As I said, I stand by my opinion that The Sixth Sense is a good piece of filmmaking although people are sometimes negative about it now since the ending is so well known. But everyone involved acted their asses off for that “horror” film (don’t forget that Collette & Osment were up for Acting Oscars as well as Shyamalan for Director & Screenplay and the whole thing for Best Picture!). I don’t think Split’s acting is Oscar calibre but it’s still very good for its kind of film. McAvoy is of course the standout having to play various personalities but I also thought his psychiatrist, Betty Buckley, was very good as was young Anya Taylor-Joy (this is her first film I’ve seen). Oh! And I loved finding out that Betty Buckley was the nice gym teacher in the original Carrie – I didn’t know that until I looked her up just now:

So, bravo to the actors who once again help to elevate an M. Night Shyamalan film. Without them, I think this would be very much in danger of being a bargain bin straight-to-video horror (okay – it’s not straight to “video” anymore, I suppose. Showing my age!). Thanks to the success of The Sixth Sense, I think Shyamalan has been able to continue making films that are just good enough to keep him in the game. I want to like his movies more. I like his ideas but rarely like his execution. I want one of his movies to fully reach its potential (funny, as I do believe this is a line quite often uttered by McAvoy’s character). I also want to stick to my 2017 blog resolution of not writing long, rambling reviews! Let’s wrap this up.

Summary:

Split isn’t horrible and has some very good performances but is as ultimately disappointing overall as I’ve now come to expect from M. Night Shyamalan’s films. I can see why it has a fairly high IMDB user rating so far as this will either be due to a) loyal fans who’ve watched all his films as he has a surprise in store for them OR b) full-on “horror” fans as this is the most straightforward horror film that Shyamalan has made. It’s more straightforward horror than I like, personally, so perhaps that’s partly why I was disappointed. I prefer bizarre & supernatural, which is why I’ve put up with a lot of the silly shit he’s come up with. So, in some ways, I do agree that this film is a better film than a lot of his work but I personally didn’t like it that much.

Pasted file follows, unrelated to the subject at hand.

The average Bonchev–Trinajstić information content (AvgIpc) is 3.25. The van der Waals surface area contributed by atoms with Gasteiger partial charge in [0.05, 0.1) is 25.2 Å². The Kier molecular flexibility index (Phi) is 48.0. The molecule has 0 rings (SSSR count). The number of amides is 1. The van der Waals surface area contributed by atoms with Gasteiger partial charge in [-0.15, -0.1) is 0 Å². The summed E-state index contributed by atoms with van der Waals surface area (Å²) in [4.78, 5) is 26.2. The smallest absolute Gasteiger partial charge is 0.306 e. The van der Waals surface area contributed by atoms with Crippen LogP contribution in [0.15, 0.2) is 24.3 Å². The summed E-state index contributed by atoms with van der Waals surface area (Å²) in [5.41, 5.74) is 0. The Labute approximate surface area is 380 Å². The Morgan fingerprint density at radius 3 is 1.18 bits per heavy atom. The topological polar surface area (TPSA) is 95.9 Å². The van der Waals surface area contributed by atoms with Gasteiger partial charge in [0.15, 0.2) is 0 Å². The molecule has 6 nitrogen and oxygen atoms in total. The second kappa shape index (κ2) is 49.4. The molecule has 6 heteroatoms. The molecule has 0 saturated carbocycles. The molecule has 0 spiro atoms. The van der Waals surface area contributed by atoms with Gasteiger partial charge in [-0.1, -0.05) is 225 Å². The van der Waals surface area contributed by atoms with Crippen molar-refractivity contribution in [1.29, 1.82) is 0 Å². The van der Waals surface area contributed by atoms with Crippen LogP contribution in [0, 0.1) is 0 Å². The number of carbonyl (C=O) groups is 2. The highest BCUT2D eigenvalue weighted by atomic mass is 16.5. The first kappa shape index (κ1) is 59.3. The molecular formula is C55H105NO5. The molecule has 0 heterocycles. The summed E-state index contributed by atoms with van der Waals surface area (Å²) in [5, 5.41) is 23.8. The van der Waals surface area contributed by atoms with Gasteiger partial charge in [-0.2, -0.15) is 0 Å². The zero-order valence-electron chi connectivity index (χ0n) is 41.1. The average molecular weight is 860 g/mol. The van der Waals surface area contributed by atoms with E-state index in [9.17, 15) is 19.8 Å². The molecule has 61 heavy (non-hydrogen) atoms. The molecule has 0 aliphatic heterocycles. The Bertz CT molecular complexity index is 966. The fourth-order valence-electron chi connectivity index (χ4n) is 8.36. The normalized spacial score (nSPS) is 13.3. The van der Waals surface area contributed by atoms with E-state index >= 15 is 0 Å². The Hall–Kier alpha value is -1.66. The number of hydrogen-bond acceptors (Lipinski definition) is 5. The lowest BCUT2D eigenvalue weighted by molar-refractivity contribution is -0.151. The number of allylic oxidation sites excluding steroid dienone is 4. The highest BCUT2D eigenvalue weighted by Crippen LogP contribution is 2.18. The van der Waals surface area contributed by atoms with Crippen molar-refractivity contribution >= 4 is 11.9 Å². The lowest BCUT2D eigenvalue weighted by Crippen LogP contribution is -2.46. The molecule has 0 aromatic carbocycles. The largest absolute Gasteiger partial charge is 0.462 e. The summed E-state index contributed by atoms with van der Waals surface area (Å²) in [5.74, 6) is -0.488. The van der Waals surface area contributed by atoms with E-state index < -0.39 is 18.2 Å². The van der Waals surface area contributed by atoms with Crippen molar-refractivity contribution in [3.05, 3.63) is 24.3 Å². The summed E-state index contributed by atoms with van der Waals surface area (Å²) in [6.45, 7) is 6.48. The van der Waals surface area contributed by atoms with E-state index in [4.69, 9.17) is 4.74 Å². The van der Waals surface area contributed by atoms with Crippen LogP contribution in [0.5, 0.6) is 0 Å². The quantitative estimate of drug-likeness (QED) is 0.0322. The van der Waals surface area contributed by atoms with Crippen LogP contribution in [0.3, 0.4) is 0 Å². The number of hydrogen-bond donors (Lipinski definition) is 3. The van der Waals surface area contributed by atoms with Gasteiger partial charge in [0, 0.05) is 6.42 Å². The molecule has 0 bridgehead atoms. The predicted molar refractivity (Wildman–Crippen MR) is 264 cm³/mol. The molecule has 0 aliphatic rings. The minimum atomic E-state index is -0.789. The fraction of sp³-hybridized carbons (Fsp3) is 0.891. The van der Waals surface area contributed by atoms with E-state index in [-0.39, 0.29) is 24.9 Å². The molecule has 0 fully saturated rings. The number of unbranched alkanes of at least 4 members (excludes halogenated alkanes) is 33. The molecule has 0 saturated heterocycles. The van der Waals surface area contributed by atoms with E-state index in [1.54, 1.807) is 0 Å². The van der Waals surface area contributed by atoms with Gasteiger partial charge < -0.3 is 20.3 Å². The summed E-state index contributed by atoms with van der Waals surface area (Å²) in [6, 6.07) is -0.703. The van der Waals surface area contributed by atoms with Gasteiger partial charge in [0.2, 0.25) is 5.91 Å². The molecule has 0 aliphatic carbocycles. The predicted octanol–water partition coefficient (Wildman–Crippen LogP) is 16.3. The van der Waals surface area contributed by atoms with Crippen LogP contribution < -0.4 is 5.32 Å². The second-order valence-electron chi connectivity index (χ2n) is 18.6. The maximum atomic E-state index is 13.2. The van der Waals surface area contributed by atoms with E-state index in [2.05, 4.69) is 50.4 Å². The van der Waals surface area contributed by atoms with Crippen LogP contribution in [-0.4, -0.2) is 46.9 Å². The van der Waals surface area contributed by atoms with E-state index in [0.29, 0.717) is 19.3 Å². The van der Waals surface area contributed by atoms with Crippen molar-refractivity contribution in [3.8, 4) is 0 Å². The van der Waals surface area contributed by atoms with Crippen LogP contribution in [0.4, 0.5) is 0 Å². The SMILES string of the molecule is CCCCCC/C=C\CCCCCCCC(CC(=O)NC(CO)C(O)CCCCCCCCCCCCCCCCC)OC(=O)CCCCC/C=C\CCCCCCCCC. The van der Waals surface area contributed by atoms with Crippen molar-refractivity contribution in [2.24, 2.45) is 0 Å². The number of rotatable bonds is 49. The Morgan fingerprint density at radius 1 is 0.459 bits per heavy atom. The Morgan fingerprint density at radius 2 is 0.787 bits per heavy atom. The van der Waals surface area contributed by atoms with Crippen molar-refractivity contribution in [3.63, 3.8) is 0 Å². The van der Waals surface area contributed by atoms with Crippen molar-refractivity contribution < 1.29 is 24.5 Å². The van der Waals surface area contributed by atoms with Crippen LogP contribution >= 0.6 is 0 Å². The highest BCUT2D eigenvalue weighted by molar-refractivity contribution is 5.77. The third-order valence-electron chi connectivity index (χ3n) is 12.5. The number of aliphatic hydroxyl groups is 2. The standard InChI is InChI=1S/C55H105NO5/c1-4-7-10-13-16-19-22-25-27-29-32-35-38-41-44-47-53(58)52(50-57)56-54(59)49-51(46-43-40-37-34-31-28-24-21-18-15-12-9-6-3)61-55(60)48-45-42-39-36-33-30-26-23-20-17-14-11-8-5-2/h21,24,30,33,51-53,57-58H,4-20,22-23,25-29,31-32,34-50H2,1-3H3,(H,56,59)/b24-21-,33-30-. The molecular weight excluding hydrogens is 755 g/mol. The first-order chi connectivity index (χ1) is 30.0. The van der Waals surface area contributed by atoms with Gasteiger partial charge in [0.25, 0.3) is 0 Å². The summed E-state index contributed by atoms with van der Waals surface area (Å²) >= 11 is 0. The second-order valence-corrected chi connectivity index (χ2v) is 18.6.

Also, two things quite bothered me. The main thing was that I didn’t like some of the treatment of the kidnapped teenage girls. Shyamalan mostly makes “PG-13 horror”. That’s its rating in the U.S. but I wouldn’t let a 13-year-old watch this (it’s rated 15 in the UK). Obviously I want to avoid spoilers but there are sexual themes that I don’t think are necessarily handled that well considering the film’s low rating & young-looking actresses. There’s also an implication that two of the girls “deserve” what terrible fate may await them because, I dunno… They’re popular? They don’t come across as really mean girls or anything.